Most people cross from Zambia into Malawi and vice versa via Chipata/Mchiinji. The roads are well paved, making it a highly traveled road a simple journey. However, we started from Kasama in Northern Zambia, meaning it would take us 24 hours of transport to reach Malawi. Plus I wanted to start in Northern Malawi and work our way down. There wasn't much information online on how to cross the Nakonde/Chitipa border, so I thought a write-up would be helpful for travelers.
Upon first meeting me, people can easily conclude from my features that my ethnicity is Asian. I have thick black hair, small monolid eyes, and a flat nose. My 23 and Me DNA test came back as 99% East Asian, which didn't drop anybody's jaws as a surprise. But for the first twenty or so … Continue reading Being a Korean American Adoptee in the Peace Corps (Zambia)
Having lived in Korea for three years, I quickly learned how essential kimchi is (my vegan kimchi recipe!); that people eat it three times a day and households have dedicated fridges just to store the stinky fermented vegetables. Kimchi is not just a spicy side dish, it is the center of Korean culture and a … Continue reading All About Nshima – The Zambian Dish
Gender equality is a social issue in most countries in the world, including the United States. Empowering women and girls is a major key in all aspects of development. In rural villages of Zambia, both men and women work hard, but traditionally defined gender roles require women to work longer hours, ultimately resulting in differing … Continue reading Day in the Life of a Girl – Peace Corps Zambia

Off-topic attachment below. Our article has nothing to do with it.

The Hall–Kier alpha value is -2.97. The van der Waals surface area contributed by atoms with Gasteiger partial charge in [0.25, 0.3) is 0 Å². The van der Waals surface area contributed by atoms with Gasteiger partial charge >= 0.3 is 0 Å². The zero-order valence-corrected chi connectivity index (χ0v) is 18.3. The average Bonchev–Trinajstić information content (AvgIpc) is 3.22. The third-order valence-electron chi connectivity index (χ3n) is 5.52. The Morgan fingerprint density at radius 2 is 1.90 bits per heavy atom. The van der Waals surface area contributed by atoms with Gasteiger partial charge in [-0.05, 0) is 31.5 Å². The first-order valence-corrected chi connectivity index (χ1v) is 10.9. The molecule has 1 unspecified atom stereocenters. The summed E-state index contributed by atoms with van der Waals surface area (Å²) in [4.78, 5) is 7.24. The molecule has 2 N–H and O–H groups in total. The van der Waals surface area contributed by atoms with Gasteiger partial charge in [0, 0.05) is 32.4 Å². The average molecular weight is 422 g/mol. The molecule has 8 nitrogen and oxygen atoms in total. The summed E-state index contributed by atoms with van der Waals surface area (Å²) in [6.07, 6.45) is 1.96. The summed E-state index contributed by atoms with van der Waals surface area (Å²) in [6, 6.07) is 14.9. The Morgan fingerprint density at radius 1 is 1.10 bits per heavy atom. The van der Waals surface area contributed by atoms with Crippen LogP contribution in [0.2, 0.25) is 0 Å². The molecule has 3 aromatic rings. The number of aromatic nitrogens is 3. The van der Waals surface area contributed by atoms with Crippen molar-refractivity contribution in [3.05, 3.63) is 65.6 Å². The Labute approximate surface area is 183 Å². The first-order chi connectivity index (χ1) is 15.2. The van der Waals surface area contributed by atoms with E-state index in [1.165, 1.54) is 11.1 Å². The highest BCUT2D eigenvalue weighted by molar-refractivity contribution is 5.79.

"... living on less than one dollar a day" You hear this phrase on commercials to sponsor children in Africa, a catchphrase when it comes to describing the complicated issue of poverty. It's tossed around often, as is the idea that most people on the ginormous continent of Africa are poor. Yes, poverty is certainly … Continue reading What Can One Dollar Buy in Zambia?
Peace Corps is a unique development organization in that volunteers live in the communities they serve. Like our neighbors, our house is made of mud bricks and mortar. We poop in a hole, cook over a fire, and fetch our water like everyone else does. Living in a rural village isn't an easy adjustment, but … Continue reading 5 Essential Items in a Zambian Village
Only a small fraction of Peace Corps volunteers serve with a partner. Until recently, only those married for at least one year were accepted, but the organization opened positions for unmarried and same-sex couples. The Peace Corps' reasoning for only accepting married couples is that service can put a strain on a relationship, but I … Continue reading Serving in the Peace Corps as a Couple